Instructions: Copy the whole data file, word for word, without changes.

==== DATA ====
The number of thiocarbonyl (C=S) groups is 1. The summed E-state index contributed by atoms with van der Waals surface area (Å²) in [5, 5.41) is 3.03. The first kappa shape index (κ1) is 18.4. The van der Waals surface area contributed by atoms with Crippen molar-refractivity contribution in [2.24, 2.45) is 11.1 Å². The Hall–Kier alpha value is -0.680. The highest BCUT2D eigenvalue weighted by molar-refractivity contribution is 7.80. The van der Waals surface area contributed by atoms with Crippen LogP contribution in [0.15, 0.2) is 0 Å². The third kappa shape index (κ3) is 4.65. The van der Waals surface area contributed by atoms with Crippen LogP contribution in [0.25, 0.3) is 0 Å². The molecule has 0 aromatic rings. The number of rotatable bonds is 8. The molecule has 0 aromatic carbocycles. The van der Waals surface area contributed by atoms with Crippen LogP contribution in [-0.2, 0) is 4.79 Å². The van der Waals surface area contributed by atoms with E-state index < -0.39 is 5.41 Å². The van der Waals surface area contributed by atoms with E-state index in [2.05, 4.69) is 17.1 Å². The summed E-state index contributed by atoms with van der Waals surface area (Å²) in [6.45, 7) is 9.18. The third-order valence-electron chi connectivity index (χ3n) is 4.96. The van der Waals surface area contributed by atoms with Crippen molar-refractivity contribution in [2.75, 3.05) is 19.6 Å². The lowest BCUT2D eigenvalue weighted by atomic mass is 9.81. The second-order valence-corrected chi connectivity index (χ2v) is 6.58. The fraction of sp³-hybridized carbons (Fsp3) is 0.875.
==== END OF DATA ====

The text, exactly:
The number of thiocarbonyl (C=S) groups is 1. The summed E-state index contributed by atoms with van der Waals surface area (Å²) in [5, 5.41) is 3.03. The first kappa shape index (κ1) is 18.4. The van der Waals surface area contributed by atoms with Crippen molar-refractivity contribution in [2.24, 2.45) is 11.1 Å². The Hall–Kier alpha value is -0.680. The highest BCUT2D eigenvalue weighted by molar-refractivity contribution is 7.80. The van der Waals surface area contributed by atoms with Crippen LogP contribution in [0.15, 0.2) is 0 Å². The third kappa shape index (κ3) is 4.65. The van der Waals surface area contributed by atoms with Crippen LogP contribution in [0.25, 0.3) is 0 Å². The molecule has 0 aromatic rings. The number of rotatable bonds is 8. The molecule has 0 aromatic carbocycles. The van der Waals surface area contributed by atoms with Crippen LogP contribution in [-0.2, 0) is 4.79 Å². The van der Waals surface area contributed by atoms with E-state index < -0.39 is 5.41 Å². The van der Waals surface area contributed by atoms with E-state index in [2.05, 4.69) is 17.1 Å². The summed E-state index contributed by atoms with van der Waals surface area (Å²) in [6.45, 7) is 9.18. The third-order valence-electron chi connectivity index (χ3n) is 4.96. The van der Waals surface area contributed by atoms with Crippen molar-refractivity contribution in [2.75, 3.05) is 19.6 Å². The lowest BCUT2D eigenvalue weighted by atomic mass is 9.81. The second-order valence-corrected chi connectivity index (χ2v) is 6.58. The fraction of sp³-hybridized carbons (Fsp3) is 0.875.